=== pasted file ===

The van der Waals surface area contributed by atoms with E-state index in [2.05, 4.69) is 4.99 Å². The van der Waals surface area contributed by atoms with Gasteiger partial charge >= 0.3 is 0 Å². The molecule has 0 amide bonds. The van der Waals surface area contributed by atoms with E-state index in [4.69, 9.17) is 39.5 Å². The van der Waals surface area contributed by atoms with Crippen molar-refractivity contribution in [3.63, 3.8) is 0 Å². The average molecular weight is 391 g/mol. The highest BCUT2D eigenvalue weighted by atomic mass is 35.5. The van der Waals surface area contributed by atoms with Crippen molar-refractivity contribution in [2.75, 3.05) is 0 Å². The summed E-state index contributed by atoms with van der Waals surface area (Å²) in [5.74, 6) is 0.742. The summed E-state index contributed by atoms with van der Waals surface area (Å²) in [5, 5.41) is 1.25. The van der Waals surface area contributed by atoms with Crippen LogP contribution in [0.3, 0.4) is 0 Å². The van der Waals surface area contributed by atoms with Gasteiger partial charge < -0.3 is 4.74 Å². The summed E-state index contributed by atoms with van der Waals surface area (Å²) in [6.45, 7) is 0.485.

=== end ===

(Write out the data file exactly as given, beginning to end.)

The van der Waals surface area contributed by atoms with E-state index in [2.05, 4.69) is 4.99 Å². The van der Waals surface area contributed by atoms with Gasteiger partial charge >= 0.3 is 0 Å². The molecule has 0 amide bonds. The van der Waals surface area contributed by atoms with E-state index in [4.69, 9.17) is 39.5 Å². The van der Waals surface area contributed by atoms with Crippen molar-refractivity contribution in [3.63, 3.8) is 0 Å². The average molecular weight is 391 g/mol. The highest BCUT2D eigenvalue weighted by atomic mass is 35.5. The van der Waals surface area contributed by atoms with Crippen molar-refractivity contribution in [2.75, 3.05) is 0 Å². The summed E-state index contributed by atoms with van der Waals surface area (Å²) in [5.74, 6) is 0.742. The summed E-state index contributed by atoms with van der Waals surface area (Å²) in [5, 5.41) is 1.25. The van der Waals surface area contributed by atoms with Crippen LogP contribution in [0.3, 0.4) is 0 Å². The van der Waals surface area contributed by atoms with Gasteiger partial charge < -0.3 is 4.74 Å². The summed E-state index contributed by atoms with van der Waals surface area (Å²) in [6.45, 7) is 0.485.